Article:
Year in Review

Busy business highlights from 2012 in Lake Wylie

December 31, 2012 

Despite the economic slump causing some businesses to struggle or shut their doors, the Lake Wylie and Steele Creek areas continue to get down to business, as usual, with new business ventures, celebrations and plans for the future.

What the Lake Wylie Pilot named the No. 1 newsmaker of 2012 in last week’s edition was also a major business boom for Lake Wylie. As 2013 neared, Sherwin-Williams opened in mid-December at Lakeside West shopping center near the Buster Boyd Bridge off Charlotte Highway becoming neighbors with the YMCA Branch, which opened first in April; the center’s anchor, Bowl N’ Bounce; iColor Nail Bar; and the QuikTrip gas station and convenience store front the roadway. Opening next: Cherry, an Asian fusion restaurant, and Fuzzy Peach Frozen Yogurt Bar.

Cherry will offer a dining experience including Hibachi-style cooking.

“We’ll have Chinese, Japanese and Thai,” said manager Amy Nicholson.

Here are other business highlights from 2012:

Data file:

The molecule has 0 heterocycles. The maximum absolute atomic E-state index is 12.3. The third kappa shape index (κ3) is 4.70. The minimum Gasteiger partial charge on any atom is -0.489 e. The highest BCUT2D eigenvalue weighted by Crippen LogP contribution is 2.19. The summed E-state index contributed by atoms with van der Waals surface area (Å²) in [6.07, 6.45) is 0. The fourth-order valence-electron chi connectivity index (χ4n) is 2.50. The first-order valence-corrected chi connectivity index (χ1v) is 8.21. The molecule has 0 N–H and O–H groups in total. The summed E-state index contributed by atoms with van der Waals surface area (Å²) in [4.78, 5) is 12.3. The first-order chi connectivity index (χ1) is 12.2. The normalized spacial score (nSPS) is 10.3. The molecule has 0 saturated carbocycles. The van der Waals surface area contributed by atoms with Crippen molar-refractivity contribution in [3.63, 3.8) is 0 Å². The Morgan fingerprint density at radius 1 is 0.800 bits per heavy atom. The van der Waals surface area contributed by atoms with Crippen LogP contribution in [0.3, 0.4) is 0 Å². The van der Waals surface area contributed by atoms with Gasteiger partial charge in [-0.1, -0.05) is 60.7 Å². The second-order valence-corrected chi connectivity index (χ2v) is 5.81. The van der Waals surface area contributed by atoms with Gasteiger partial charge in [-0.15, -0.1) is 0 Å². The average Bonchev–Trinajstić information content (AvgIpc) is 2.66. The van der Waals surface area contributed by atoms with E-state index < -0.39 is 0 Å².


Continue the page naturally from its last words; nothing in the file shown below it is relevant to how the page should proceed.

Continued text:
At Lake Wylie Plaza

Nearby, the Bagel Boat opened in November in the former Bank of America building fronting Lake Wylie Plaza. The building at 4090 Charlotte Hwy. sat vacant since 2009, when the bank moved farther west to Highway 557, Mill Creek Commons.

“The first customer came in and bought a dozen bagels. Bagel Boat is open,” said restaurant owner Frank Keefe of Lake Wylie, sharing the story of his business’ “soft opening” on Nov. 20 with an afternoon customer.

Bagel Boat sells New York bagels, strudel and other goods, as well as frozen yogurt and coffee. There is seating for 30 in the main area near the counter, plus side rooms for small groups.

Hank Degiulio of River Hills said his breakfast group was already planning to start meeting at the new coffee shop.

“We’ve been looking forward to it and are very happy it’s here,” he said.

Behind Bagel Boat, Emily’s Garden and Gifts opened April 21.

“I just want to be a family flower shop,” said owner Terry Weaver, 42.

Along with being a full-service florist – offering local delivery, arrangements for weddings, funerals and special occasions, and every-day flowers – the shop sells garden accessories, like birdhouses and ceramic and wooden pots, as well as green plants, blooming plants and herbs.